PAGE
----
Dictionary: BE-WITCH'ER-Y – BE'ZOAR

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Fascination; charm; resistless power of any thing that pleases. – South.


Alluring; fascinating. – Milton.


That has power to bewitch or fascinate; that has power to control by the arts of pleasing.


Fascinating; charming.


In a fascinating manner. – Hallywell.


Quality of bewitching.


Fascination; power of charming. – Shak.

BE-WON'DER-ED, a. [be and wonder.]

Amazed. [Not used.] – Fairfax.

BE-WRAP', v.t. [berap'. be and wrap.]

To wrap up.

BE-WRAY', v.t. [bera'y; Chaucer has wraie, wreye, wray, and in the infinitive bewrien, to discover, as if from Sax. wrecan, to tell. In Sax. awreon, onwreon, signify to reveal, as if the negative of wrigan, to cover.]

To disclose perfidiously; to betray; to show or make visible. Thy speech bewrayeth thee. – Matth. xxiii. [This word is nearly antiquated.]


Disclosed; indicated; betrayed; exposed to view.


A divulger of secrets; a discoverer.


Disclosing; making known or visible.


In a manner to bewray.


Act of bewraying.

BE-WRECK', v.t. [bereck'; be and wreck.]

To ruin; to destroy. [Not used.]

BE-WROUGHT', a. [beraut'; be and work.]

Worked. [Not used.] – B. Jonson.

BEY, n.

In the Turkish dominions; a governor of a town or particular district of country; also, in some places, a prince; the same as the Arabic Beg. [See Beg.] – Eton. Encyc.

BE-YOND', adv.

At a distance; yonder. – Spenser.

BE-YOND', prep. [Sax. begeond, begeondan, of be and geond, yond, yonder. This is the participle of the verb gan, to go, to pass. It coincides with the D. gaande, the participle of the present tense of the same verb gaan, to go; Dan. gaaende. Literally, then, it signifies by-passing, or by-past; or as we now say, past by, gone by.]

  1. On the further side of; on the side most distant, at any indefinite distance from that side; as, beyond a river, or the sea, either a mile beyond, or a hundred miles beyond the river.
  2. Before; at a place not yet reached. A thing beyond us, even before our death. – Pope.
  3. Past; out of reach of; further than any given limit; further than the extent of any thing else; as, beyond our power; beyond comprehension; beyond dispute; beyond our care.
  4. Above; in a degree exceeding or surpassing; proceeding to a greater degree, as in dignity, excellence, or quality of any kind; as, one man is great or good beyond another. To go beyond is a phrase which expresses an excess in some action or scheme; to exceed in ingenuity, in research, or in any thing else: hence, in a bad sense, to deceive or circumvent. Let no man go beyond and defraud his brother in any matter. – St. Paul.

BEZ'AN, n.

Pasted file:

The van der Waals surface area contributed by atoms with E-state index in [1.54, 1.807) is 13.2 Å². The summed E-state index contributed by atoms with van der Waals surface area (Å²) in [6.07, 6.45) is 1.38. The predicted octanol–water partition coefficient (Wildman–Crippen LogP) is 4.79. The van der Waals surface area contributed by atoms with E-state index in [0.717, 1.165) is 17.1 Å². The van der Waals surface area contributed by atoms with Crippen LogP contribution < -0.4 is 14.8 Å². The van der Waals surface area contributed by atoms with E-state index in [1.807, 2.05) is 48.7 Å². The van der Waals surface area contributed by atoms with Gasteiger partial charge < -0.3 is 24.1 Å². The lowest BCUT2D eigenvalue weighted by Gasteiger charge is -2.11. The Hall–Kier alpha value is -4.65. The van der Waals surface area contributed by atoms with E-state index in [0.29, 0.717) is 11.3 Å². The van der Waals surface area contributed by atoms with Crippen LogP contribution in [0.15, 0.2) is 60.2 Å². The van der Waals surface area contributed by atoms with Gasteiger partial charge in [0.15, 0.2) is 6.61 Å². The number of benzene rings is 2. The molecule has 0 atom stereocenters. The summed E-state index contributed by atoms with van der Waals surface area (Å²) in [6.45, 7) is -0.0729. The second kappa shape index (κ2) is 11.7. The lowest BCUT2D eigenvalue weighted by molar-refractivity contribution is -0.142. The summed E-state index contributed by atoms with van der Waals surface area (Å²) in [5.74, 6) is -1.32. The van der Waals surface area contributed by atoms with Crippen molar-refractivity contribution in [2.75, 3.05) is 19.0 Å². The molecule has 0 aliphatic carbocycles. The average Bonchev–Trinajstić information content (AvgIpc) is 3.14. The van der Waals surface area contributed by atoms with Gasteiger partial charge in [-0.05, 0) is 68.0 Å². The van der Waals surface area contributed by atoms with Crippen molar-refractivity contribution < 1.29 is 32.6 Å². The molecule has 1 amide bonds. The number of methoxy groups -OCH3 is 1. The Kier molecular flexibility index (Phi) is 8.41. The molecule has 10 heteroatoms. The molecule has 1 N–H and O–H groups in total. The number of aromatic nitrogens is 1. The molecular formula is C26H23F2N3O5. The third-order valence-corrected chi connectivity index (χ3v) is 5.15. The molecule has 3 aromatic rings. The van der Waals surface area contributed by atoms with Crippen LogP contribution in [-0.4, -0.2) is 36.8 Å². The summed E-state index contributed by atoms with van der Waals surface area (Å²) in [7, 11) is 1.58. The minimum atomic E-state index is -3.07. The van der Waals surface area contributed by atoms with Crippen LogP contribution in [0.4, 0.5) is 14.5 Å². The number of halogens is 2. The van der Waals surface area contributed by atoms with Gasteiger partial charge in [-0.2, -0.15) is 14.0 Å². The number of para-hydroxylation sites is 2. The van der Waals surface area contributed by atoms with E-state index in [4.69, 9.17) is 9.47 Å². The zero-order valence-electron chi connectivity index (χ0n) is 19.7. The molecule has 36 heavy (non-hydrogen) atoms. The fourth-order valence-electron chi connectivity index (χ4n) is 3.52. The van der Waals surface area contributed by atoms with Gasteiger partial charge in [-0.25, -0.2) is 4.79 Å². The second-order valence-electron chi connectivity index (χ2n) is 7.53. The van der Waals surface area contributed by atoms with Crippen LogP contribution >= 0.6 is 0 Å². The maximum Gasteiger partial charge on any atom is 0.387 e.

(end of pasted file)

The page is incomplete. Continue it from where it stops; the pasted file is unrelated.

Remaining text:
A cotton cloth from Bengal, white or striped. – Encyc.

BEZ-ANT', n.

A gold coin of Byzantium. [See Byzant.]

BE-ZANT'LER, n. [from antler.]

The branch of a deer's horn, next above the brow antler. – Encyc.

BEZ'EL, n. [Qu. Ch. בזל, bezal, limits, confines; Sw. betzel, a rein; betzla, to curb.]

The upper part of the collet of a ring, which encompasses and fastens the stone. – Bailey.

BE'ZOAR, n. [Pers. بَادْزَهْر badzhar, which Castle interprets “ventus, i.e. dissipator veneni, alexipharmicum omne, quod venenum pellit, et spirituum facultates retinet,” from بَادْ bad, wind, breath, spirit, and زَهْر zahr, poison. Others make it pazahar, against poison, an antidote for poison. Others derive the word from paseng, or pasahr, the name of the goat in Persia.]

  1. An antidote; a general name for certain animal substances supposed to be efficacious in preventing the fatal effects of poison. Bezoar is a calcarious concretion found in the stomach of certain ruminant animals, composed of concentric coats surrounding each other, with a little cavity in the middle, containing a bit of wood, straw, hair, or the like substance. There are two sorts; the oriental, from Persia and the East Indies, of a shining dark green or olive color, with a smooth surface; and the occidental, from the Spanish West Indies, which has a rough surface, is less green, much heavier, more brittle, and of a looser texture. The oriental is generally less than a walnut; the occidental is larger, and sometimes as large as a goose egg. – Encyc. The oriental bezoars are generally of a resinous composition and combustible. – Thomson.
  2. In a more general sense, any substance formed, stratum upon stratum, in the stomach or intestines of animals. – Encyc. This name is also given to the biliary calculi of certain animals. – Cyc. Fossil-bezoar is a figured stone, formed, like the animal bezoar, with several coats round some extraneous body, which serves as a nucleus; found chiefly in Sicily, in sand and clay pits. It is of a purple color, and of the size of a walnut. It seems to be of the nature of bole armenian, and is called Sicilian earth. – Encyc. Bezoar-mineral. This preparation is an oxyd of antimony, produced by distilling the nitrous acid several times to dryness from the sublimated muriate of antimony. – Nicholson.